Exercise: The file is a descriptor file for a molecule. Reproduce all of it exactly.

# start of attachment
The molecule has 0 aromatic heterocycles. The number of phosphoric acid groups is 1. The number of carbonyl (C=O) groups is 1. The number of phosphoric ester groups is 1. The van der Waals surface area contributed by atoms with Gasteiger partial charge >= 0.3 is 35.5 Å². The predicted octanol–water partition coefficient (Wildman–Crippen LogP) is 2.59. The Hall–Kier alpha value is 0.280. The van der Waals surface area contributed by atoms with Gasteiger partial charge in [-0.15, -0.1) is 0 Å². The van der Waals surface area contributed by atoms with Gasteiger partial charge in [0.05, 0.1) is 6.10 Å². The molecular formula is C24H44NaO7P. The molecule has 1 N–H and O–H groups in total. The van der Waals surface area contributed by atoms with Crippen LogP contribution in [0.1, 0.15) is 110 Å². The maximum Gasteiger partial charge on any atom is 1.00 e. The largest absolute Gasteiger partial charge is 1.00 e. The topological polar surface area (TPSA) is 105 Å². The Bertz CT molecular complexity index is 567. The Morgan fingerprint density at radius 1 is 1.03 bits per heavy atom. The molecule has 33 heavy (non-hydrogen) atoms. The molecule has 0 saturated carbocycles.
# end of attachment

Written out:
The molecule has 0 aromatic heterocycles. The number of phosphoric acid groups is 1. The number of carbonyl (C=O) groups is 1. The number of phosphoric ester groups is 1. The van der Waals surface area contributed by atoms with Gasteiger partial charge >= 0.3 is 35.5 Å². The predicted octanol–water partition coefficient (Wildman–Crippen LogP) is 2.59. The Hall–Kier alpha value is 0.280. The van der Waals surface area contributed by atoms with Gasteiger partial charge in [-0.15, -0.1) is 0 Å². The van der Waals surface area contributed by atoms with Gasteiger partial charge in [0.05, 0.1) is 6.10 Å². The molecular formula is C24H44NaO7P. The molecule has 1 N–H and O–H groups in total. The van der Waals surface area contributed by atoms with Crippen LogP contribution in [0.1, 0.15) is 110 Å². The maximum Gasteiger partial charge on any atom is 1.00 e. The largest absolute Gasteiger partial charge is 1.00 e. The topological polar surface area (TPSA) is 105 Å². The Bertz CT molecular complexity index is 567. The Morgan fingerprint density at radius 1 is 1.03 bits per heavy atom. The molecule has 33 heavy (non-hydrogen) atoms. The molecule has 0 saturated carbocycles.